One Day Dialogues are a program of the St. John’s University School of Law, fostering open dialogue on Race, Justice, and the Law. We can’t forget that part of the Vincentian struggle for systemic change is to reveal the structures of oppression that still exist in our societies. The following is from a report at the St. John’s website.
The mass murders at the San Bernadino Inland Center; the clarion call for a return to exclusionary immigration policies; and the hate crimes against Muslim Americans and other dark-skinned communities all mark this moment in American history as one of the most regressive and violent in recent memory.
But it’s also a moment that offers an unrivaled opportunity to raise awareness about civil rights and continuing inequity in the United States, to teach law students the importance and the challenge of diversity and inclusion, and to help them embrace their role as much-needed change agents. A year ago, together with student leaders, the Ron Brown Center for Civil Rights seized this opportunity when it launched the Day One Dialogues on race, justice, and the law.
The inaugural event was a big success, and the center continued the vital conversation with a program featuring M. Quentin B.L. Williams ’91, who discussed his new book, A Survival Guide: How Not to Get Killed by the Police, Part I. Then, this fall, the center and St. John’s University co-hosted a talk by author, civil rights lawyer, and social activist Bryan Stevenson on “American Injustice: Mercy, Humanity, and Making a Difference.”
In January, the St. John’s Law community came together for the second annual Day One Dialogues: Fear and Freedom. To open the event, Rex Chen, an adjunct professor in the Law School’s Child Advocacy Clinic and a mentor attorney with the Safe Passage Project, shared his experience defending victims of racial profiling and government mistreatment in immigration court. The participants then broke into small groups facilitated by student volunteers, where they discussed mass shootings and terrorism in America and the implications for immigration policy, gun control legislation, and religious tolerance.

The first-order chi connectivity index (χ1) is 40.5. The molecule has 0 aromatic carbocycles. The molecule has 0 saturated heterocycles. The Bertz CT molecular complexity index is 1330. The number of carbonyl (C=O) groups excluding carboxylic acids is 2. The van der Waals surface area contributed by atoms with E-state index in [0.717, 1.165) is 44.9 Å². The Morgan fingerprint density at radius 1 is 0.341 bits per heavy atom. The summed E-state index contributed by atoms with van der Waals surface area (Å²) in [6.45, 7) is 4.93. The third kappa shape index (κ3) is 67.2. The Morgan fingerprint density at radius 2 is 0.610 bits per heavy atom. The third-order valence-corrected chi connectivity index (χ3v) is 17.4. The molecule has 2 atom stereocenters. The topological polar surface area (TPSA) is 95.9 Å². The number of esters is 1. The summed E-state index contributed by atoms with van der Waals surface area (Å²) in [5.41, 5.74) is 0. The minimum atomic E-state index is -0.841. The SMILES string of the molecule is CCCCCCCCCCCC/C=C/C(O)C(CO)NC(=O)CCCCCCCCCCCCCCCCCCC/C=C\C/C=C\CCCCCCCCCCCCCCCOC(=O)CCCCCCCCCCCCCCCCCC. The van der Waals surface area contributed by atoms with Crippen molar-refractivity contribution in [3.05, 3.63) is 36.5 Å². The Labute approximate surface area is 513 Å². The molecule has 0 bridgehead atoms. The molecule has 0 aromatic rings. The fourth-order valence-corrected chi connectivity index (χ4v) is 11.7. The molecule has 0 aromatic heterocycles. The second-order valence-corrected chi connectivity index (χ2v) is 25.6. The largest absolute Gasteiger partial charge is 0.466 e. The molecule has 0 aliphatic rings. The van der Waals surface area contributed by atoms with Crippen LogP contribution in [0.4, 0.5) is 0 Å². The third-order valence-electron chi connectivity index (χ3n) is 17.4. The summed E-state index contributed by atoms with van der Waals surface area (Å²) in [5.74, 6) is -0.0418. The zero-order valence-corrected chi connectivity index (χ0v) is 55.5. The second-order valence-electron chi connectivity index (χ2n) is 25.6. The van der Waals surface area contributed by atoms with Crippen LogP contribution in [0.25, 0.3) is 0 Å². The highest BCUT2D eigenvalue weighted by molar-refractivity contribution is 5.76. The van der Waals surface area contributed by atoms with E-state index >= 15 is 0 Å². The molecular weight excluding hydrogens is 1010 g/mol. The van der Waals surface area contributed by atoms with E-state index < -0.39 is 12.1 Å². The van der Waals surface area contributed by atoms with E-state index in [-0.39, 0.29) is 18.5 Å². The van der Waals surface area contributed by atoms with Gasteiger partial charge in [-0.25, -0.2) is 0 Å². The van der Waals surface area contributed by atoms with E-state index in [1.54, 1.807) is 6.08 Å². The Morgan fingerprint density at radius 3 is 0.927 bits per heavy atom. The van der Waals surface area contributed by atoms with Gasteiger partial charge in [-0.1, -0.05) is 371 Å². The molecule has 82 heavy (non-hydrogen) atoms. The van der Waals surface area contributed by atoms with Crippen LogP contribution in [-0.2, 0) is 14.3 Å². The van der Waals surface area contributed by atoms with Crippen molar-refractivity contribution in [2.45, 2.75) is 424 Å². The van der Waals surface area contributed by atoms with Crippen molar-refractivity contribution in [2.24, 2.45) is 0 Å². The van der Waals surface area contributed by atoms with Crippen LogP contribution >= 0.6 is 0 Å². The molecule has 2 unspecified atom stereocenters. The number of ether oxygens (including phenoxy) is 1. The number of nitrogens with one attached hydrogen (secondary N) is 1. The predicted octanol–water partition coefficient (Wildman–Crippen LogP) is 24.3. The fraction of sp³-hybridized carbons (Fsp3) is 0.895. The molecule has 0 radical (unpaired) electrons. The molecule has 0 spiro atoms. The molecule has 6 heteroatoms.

“My peers were incredibly informed about the topics, so it became a great forum for respectfully engaging and challenging each other to think more deeply about the issues,” says Caroline Fish ’18. Calling his group discussion “spirited and judgment-free,” Maurice Sayeh ’17 adds, “We were able to look at the issues objectively, but we also felt free to share personal beliefs informed by our different backgrounds.”
Nia Bronner ’18 also appreciated her group’s open conversation, which focused on how the issues dominating the 2016 presidential race play on people’s fears. “As future leaders of communities and as future advocates, it’s extremely important that we learn from each other’s perspectives, and that we understand each other’s fears,” she says.
Reflecting on the evening, Professor Rosa Castello, the assistant director of the Ron Brown Center, says that the dialogues were so successful because students took the lead in choosing the topics. “They wanted to talk about the anti-Muslim sentiment and the safety concerns raised by recent terror attacks, and they wanted to expand the dialogue to other social justice issues that are affecting our country and communities today,” she shares. “We listened to them and that set the tone for conversations that were open, honest, and respectful. It was a great learning experience for me.”
As Caroline Fish notes, the lessons of the One Day Dialogues are lasting.
“These discussions make us consider how fear, hate, and discrimination impact world views, policy decisions, and individual lives. We’re better advocates and lawyers when we approach tough policy and legal issues with an open mind and a desire to do the right thing in the pursuit of a more just system and country.”